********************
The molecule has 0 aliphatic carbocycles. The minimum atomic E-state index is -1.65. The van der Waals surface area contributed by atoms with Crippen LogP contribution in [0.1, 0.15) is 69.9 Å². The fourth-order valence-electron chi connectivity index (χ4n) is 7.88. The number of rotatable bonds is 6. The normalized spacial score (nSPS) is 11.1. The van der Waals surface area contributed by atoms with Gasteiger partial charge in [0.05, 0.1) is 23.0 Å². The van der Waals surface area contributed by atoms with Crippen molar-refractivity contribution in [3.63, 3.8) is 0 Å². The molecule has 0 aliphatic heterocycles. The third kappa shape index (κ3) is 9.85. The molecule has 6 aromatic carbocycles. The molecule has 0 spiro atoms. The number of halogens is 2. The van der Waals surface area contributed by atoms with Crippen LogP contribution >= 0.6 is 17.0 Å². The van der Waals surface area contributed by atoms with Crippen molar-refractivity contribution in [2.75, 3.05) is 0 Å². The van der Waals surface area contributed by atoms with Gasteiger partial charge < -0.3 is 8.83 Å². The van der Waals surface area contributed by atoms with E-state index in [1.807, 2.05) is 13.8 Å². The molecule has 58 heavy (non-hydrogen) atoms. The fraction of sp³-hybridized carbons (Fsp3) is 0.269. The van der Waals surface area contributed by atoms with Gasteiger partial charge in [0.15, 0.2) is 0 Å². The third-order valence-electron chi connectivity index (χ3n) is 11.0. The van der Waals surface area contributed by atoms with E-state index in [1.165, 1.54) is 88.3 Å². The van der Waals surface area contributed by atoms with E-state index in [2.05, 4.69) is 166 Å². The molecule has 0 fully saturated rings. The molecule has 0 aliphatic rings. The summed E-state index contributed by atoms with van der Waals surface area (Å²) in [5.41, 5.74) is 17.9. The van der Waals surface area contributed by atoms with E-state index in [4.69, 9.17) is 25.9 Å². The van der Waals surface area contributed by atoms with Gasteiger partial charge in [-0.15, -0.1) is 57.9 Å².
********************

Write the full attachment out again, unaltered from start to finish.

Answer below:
The molecule has 0 aliphatic carbocycles. The minimum atomic E-state index is -1.65. The van der Waals surface area contributed by atoms with Crippen LogP contribution in [0.1, 0.15) is 69.9 Å². The fourth-order valence-electron chi connectivity index (χ4n) is 7.88. The number of rotatable bonds is 6. The normalized spacial score (nSPS) is 11.1. The van der Waals surface area contributed by atoms with Gasteiger partial charge in [0.05, 0.1) is 23.0 Å². The van der Waals surface area contributed by atoms with Crippen molar-refractivity contribution in [3.63, 3.8) is 0 Å². The molecule has 0 aliphatic heterocycles. The third kappa shape index (κ3) is 9.85. The molecule has 6 aromatic carbocycles. The molecule has 0 spiro atoms. The number of halogens is 2. The van der Waals surface area contributed by atoms with Crippen LogP contribution >= 0.6 is 17.0 Å². The van der Waals surface area contributed by atoms with Crippen molar-refractivity contribution in [2.75, 3.05) is 0 Å². The van der Waals surface area contributed by atoms with Gasteiger partial charge < -0.3 is 8.83 Å². The van der Waals surface area contributed by atoms with E-state index in [1.807, 2.05) is 13.8 Å². The molecule has 58 heavy (non-hydrogen) atoms. The fraction of sp³-hybridized carbons (Fsp3) is 0.269. The van der Waals surface area contributed by atoms with Gasteiger partial charge in [0.15, 0.2) is 0 Å². The third-order valence-electron chi connectivity index (χ3n) is 11.0. The van der Waals surface area contributed by atoms with E-state index in [1.165, 1.54) is 88.3 Å². The van der Waals surface area contributed by atoms with E-state index in [2.05, 4.69) is 166 Å². The molecule has 0 fully saturated rings. The molecule has 0 aliphatic rings. The summed E-state index contributed by atoms with van der Waals surface area (Å²) in [5.41, 5.74) is 17.9. The van der Waals surface area contributed by atoms with E-state index in [4.69, 9.17) is 25.9 Å². The van der Waals surface area contributed by atoms with Gasteiger partial charge in [-0.15, -0.1) is 57.9 Å².